Jeremy Turner

At college I made sculpture from timber I hauled out of the river Avon. Then, after years of woodwork teaching and carpentry, two things got me going again. Firstly a gift from Mexico – a painted carved wooden fish. Struck by its crude vitality I knew I wanted to make things like this. Next, I spent a summer school week carving wood with Howard Raybould, whose work I still admire.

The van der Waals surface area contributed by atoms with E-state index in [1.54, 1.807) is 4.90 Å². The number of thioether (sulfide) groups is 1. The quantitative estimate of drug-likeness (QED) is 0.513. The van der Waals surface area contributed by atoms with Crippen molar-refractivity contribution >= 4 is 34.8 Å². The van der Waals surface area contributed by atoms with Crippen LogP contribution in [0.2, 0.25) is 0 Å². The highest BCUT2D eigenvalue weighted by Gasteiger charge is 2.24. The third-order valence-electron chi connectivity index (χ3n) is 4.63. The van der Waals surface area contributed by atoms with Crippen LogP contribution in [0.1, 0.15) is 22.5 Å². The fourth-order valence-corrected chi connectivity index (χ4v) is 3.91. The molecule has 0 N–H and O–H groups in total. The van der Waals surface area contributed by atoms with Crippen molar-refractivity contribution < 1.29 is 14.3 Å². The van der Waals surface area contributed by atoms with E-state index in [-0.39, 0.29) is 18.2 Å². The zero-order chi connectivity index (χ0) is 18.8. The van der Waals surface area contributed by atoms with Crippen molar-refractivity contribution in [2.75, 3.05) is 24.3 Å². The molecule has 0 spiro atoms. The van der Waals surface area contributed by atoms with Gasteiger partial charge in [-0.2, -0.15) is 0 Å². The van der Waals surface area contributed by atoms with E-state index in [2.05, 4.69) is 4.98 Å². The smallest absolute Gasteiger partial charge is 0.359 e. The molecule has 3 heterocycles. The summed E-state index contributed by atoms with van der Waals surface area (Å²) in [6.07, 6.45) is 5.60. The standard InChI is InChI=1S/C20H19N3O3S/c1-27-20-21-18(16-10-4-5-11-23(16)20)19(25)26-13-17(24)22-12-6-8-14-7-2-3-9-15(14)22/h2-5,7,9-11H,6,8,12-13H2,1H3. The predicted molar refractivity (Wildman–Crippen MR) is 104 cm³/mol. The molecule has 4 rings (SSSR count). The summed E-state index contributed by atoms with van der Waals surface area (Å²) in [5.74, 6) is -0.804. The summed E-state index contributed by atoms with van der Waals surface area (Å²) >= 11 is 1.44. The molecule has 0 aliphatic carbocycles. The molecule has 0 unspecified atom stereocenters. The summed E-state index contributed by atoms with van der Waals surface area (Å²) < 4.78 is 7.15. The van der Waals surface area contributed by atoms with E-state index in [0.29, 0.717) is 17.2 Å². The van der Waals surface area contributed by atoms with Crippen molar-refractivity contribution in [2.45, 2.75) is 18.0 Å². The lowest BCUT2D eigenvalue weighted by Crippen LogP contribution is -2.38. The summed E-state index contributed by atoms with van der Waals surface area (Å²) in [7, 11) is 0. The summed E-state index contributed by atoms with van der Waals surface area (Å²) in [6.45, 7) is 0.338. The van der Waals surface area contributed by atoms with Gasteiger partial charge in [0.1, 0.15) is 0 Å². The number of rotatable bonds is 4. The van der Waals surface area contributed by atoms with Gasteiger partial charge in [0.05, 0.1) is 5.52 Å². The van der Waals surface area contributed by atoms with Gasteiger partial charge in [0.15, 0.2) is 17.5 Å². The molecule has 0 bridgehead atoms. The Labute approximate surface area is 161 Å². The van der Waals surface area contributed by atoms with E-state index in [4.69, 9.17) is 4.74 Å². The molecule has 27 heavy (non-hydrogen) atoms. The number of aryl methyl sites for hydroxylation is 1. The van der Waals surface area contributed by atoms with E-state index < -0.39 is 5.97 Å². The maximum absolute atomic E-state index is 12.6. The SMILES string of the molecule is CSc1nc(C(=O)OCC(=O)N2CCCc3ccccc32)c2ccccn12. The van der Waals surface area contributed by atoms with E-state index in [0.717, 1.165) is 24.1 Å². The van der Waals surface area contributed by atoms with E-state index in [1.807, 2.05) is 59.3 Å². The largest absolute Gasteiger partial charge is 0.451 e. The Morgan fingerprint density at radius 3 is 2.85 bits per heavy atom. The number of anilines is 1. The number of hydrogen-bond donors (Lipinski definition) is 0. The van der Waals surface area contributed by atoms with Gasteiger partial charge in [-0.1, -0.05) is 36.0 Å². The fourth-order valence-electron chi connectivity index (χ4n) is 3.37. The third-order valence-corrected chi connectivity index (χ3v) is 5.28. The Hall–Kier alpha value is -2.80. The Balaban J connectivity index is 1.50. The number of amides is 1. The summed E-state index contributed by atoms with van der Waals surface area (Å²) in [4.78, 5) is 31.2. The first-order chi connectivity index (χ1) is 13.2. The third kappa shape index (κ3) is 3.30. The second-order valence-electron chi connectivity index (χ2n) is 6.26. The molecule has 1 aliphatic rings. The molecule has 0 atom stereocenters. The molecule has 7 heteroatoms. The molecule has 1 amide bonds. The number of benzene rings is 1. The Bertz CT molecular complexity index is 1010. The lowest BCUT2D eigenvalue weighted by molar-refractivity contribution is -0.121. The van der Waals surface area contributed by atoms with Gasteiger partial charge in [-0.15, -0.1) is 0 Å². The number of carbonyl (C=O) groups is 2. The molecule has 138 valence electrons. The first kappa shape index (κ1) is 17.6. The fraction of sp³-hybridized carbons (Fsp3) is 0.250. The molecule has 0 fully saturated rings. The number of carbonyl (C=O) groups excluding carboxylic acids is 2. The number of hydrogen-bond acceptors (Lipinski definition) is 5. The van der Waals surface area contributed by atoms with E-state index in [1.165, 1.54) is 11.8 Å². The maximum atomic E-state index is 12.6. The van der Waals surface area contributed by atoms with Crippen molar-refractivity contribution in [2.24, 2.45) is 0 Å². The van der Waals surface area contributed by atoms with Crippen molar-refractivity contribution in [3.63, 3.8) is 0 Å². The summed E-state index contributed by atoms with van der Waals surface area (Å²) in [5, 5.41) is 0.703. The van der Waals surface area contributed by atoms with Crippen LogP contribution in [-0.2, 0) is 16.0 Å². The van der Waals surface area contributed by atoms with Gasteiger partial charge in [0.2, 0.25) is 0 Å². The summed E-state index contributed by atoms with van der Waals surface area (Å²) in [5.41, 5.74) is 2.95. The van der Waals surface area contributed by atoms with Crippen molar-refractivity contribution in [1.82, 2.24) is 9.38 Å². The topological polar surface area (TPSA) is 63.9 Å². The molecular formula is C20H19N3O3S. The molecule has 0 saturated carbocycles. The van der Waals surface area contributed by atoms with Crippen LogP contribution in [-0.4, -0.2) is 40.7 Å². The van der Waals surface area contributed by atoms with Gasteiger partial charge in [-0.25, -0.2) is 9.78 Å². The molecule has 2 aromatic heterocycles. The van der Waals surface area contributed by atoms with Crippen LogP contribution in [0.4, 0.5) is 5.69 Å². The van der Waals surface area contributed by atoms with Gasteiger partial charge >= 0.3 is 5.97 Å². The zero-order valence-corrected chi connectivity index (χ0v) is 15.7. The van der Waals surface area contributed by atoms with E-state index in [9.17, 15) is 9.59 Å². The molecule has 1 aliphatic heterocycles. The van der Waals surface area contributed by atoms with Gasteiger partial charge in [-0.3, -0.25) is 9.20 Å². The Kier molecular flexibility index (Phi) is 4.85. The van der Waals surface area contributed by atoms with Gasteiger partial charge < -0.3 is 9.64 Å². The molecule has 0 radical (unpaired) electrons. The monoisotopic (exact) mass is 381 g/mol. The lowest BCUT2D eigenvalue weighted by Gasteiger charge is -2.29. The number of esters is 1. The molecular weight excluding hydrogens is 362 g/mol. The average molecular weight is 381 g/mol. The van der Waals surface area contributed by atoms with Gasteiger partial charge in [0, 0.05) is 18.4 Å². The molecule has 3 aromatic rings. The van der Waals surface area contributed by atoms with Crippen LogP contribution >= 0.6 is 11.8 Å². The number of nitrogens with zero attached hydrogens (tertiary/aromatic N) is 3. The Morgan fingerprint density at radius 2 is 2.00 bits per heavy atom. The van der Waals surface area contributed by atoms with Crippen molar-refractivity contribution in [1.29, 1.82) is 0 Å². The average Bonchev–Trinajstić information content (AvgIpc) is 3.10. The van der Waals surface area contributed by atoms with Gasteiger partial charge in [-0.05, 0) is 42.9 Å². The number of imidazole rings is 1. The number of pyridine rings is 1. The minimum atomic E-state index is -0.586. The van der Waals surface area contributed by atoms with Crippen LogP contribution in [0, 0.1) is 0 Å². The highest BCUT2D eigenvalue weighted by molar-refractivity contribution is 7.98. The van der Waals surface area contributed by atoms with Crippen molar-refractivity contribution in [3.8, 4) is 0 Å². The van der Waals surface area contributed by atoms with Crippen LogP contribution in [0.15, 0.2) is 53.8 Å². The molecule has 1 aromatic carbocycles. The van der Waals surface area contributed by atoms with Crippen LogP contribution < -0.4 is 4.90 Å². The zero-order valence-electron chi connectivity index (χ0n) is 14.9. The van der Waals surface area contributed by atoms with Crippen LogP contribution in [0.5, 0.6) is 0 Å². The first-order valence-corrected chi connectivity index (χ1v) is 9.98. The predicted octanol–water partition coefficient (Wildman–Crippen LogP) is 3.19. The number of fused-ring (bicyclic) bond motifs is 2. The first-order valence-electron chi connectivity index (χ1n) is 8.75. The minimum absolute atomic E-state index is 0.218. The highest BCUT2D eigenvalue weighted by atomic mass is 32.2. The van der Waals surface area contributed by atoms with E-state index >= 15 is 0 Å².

Wood as a material, the tools to cut and shape it, the smell of it, having to work slowly and deliberately, then adding colour to the play of light and shadow over the finished piece – all this centres and grounds me. Now I use relief carving in wood as the language and medium to make sense of all the things that we celebrate and worry about today. My imagery is derived from the objects we surround ourselves with and the natural forms of plants and wildlife. Before I can carve something I need to know how it is made so the making always begins with observation with sketchbook and camera .